MI’s fundamental philosophy of leadership, governance and management, and its professional standards, are predicated on governance and management of the whole system; not separate or individual parts of it. We aim to train whole system managers with their own specialist expertise: a totally different management development concept. This crucial distinction of perspective is stark and compelling.
For example, MI does not perceive ‘the banks’ to be ‘the’ problem; we view the whole of the global financial, economic and social system as the problem; of which the banking system is just one, admittedly crucial, part. The banking system cannot be ‘cured’ by different authorities working separately. Looking at the world through the eyes of the MI professional, we see the whole ‘banking’ system as comprising every government in the world, every regulator, every central bank, every other retail and investment bank, and every person who ‘uses’ a bank: in other words, every single person on the planet.
Most of that picture is missed in double entry book keeping and conventional financial reporting. Banking CEOs who criticise their regulators, and yet also acknowledge the loss of their moral compass, need help. In fact, all silos miss the complete picture by virtue of the fact they operate as silos: this basic tenet of whole system analysis is already widely accepted. What has not been recognised thus far, by any of the individual players, is the urgent need to start re-educating boards, CEOs and managers about how to start governing and managing themselves as an integrated part of the whole system for the benefit of everyone (and that includes the environment we all live in).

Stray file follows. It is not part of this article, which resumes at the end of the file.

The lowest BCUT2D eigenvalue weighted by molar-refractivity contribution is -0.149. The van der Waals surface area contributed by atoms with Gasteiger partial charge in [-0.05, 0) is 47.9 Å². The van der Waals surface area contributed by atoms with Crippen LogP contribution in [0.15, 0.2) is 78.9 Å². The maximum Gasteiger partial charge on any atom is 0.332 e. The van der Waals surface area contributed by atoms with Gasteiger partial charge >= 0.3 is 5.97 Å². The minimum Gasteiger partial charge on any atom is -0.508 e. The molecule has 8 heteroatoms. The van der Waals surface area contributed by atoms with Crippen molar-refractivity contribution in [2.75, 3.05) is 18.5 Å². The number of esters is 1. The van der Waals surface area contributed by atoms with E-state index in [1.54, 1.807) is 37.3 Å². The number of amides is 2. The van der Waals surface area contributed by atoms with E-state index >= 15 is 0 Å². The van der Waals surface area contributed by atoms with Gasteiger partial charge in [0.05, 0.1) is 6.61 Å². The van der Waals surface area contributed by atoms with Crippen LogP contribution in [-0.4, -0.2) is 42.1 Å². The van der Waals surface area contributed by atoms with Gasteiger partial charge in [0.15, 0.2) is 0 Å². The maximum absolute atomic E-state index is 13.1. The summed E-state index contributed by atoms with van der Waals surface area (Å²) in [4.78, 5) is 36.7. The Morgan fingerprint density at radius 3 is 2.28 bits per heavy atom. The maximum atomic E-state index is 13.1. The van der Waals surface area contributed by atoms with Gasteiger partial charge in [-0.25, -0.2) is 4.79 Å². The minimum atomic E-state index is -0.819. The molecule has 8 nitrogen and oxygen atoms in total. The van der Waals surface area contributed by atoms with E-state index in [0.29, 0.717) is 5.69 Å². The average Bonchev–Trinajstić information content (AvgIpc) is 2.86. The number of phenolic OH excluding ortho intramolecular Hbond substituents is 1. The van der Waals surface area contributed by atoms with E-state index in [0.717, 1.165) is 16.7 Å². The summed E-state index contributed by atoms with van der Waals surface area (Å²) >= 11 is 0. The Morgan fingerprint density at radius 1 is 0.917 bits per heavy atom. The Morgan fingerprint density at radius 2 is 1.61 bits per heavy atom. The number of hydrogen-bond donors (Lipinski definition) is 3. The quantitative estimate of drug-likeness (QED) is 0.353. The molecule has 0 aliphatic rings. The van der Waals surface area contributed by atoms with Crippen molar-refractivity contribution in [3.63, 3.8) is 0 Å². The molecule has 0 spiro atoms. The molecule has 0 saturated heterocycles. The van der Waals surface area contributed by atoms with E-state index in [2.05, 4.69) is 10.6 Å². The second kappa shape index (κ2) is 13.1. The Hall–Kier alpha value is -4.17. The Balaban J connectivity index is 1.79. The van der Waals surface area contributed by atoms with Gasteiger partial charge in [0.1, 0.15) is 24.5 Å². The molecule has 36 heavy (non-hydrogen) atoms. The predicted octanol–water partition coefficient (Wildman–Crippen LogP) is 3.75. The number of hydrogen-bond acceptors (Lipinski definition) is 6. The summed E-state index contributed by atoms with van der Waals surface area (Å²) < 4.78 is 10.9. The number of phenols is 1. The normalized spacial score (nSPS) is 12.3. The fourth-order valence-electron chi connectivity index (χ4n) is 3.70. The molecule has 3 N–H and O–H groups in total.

Therefore, the only place to start resolving these systemic problems is to completely re-think management education. If the MBA is the de facto ‘management qualification’ of the day, taught by silo specialists in their own silos (which begs its own questions), then it has to reinvent itself as a whole system management qualification: and one which meets a universally agreed, evidence based, professional management practice standard.
Thus every MBA programme in the entire world today, that we know of, has now reached its own point of obsolescence. This does not mean that those business schools running MBAs are suddenly going to be out of business. Nor does it mean that MBA-qualified CEOs (and their C-suite colleagues) are suddenly unemployable; any more than the abacus wielding trader in Hong Kong is. But it does mean that their professionalism and competence should now be closely questioned against the re-defined, whole system demands of their roles. The MI alternative is already starting to provide exactly that type of education and would welcome enquiries from any management schools out there seeking to become centres of whole system management education.
Management historians of the future may well look back to 2017 and regard it as the most significant turning point in global management development. Perhaps it will also come to be viewed as the year in which global management was finally placed in safe hands?